Back on Salamangreats, Salamangreat Falco another tournament-level Salamangreat card that doesn't see play in every build, but sees enough use that Salamangreat player's going to want it, and is going to dive on cheap copies to finish foiling their deck. Salamangreat Fowl and Salamangreat Falco as Ultra Rares, basically everything that matters in the Salamangreat core is available as a Super Rare or better: the Main Deck monsters Salamangreat Spinny, Salamangreat Jack Jaguar, Salamangreat Gazelle, and Salamangreat Foxy were already foiled; Salamangreat Balelynx, Salamangreat Pyro Phoenix, Salamangreat Sunlight Wolf, Salamangreat Heatleo, and Salamangreat Miragestallio were foiled in the Extra Deck; and even all the spells and traps were foil as well, from Will of the Salamangreat, Salamangreat Sanctuary, and Salamangreat Circle, to Salamangreat Roar and Salamangreat Rage.
It's actually kind of funny that Salamangreat Fowl and Salamangreat Falco weren't foils yet. Salamangreat Fowl was printed as a common twice, with no foil version available 'til now. And Salamangreat Falco was a common three freakin' times, without so much as a Super Rare. Meanwhile jank like Salamangreat Mole and Salamangreat Coyote got their shine ages ago, two cards I had to look up, just to fact-check that they actually exist.
But yeah, Salamangreat Fowl and Salamangreat Falco finally got the printings they deserved, and Salamangreat fans were all for it, buying up lots of copies.
Finally, the single most popular card from GFTP presales was Nehshaddoll Genius. People are really split on this card: on one hand, tying effect-hate to Shaddoll Fusion and El Shaddoll Fusion is huge, and playing Genius as material summoning El Shaddoll Apkallone for a sort of "double stun" effect sounds really good. On the other hand the Shaddoll deck is already so packed with excellent Shaddoll monsters, that some players are struggling to find deck space to run it, since they don't believe it quite measures up to the old Shaddoll standbys like Shaddoll Dragon and Shaddoll Beast.
Right now the card just hasn't seen enough play in the TCG environment for a consensus, and since you're only going to run one copy anyways, lots of people felt okay throwing down six bucks to spin the wheel and find out if Nehshaddoll Genius is any good. A surprising number of people picked up multiple copies, probably about half of the people who bought in, but I'd be really surprised if this wound up being more than a one-of. Regardless, this is a big card that could work with Helshaddoll Hollow to bring Shaddolls that much closer to the competitive spotlight.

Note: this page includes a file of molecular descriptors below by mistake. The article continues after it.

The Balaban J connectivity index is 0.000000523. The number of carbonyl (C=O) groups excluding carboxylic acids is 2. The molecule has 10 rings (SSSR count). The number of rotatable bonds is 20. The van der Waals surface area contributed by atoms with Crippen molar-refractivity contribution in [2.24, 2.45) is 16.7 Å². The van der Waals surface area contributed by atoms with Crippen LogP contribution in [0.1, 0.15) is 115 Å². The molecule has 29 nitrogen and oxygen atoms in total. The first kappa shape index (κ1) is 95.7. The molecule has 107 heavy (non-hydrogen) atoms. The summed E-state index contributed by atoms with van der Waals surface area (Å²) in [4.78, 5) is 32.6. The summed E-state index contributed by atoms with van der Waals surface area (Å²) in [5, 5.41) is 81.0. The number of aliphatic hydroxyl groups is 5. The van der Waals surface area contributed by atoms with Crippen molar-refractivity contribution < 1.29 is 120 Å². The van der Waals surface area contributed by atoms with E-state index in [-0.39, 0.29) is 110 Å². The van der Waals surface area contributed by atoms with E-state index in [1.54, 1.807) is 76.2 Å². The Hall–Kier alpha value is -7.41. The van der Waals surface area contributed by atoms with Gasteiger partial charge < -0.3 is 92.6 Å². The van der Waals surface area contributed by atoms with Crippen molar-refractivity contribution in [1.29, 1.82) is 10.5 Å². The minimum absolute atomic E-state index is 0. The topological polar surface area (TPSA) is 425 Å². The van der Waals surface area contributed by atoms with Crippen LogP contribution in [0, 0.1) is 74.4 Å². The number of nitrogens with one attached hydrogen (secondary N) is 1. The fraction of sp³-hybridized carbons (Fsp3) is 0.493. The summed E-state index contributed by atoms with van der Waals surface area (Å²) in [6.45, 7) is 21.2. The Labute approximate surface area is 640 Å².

Speaking of Helshaddoll Hollow, it's actually pretty good too. That flip effect offers a lot of value kicking an El Shaddoll Apkallone to the graveyard for a search, provided your opponent controls a Dark monster. Which isn't exactly rare.
That's what was hot this past week from Ghosts From the Past! Now that the set's released and out in the wild, it seems like it's going to be a really crazy launch: mini-boxes were going for as low as $24 yesterday, before spiking back up to almost $30, and as of this writing they're at about $27. The Dark Magician (Ghost Rare) 600 dollars right now, and people are breaking open entire cases to find as many as two Ghost Rares, but as few as none - a feast or famine situation that has some big benefits for product integrity.
We might discuss that in a future article, but for now, good luck with your pulls if you're cracking Ghosts From the Past yourself! This is a release like no other, and a watershed moment for Yu-Gi-Oh.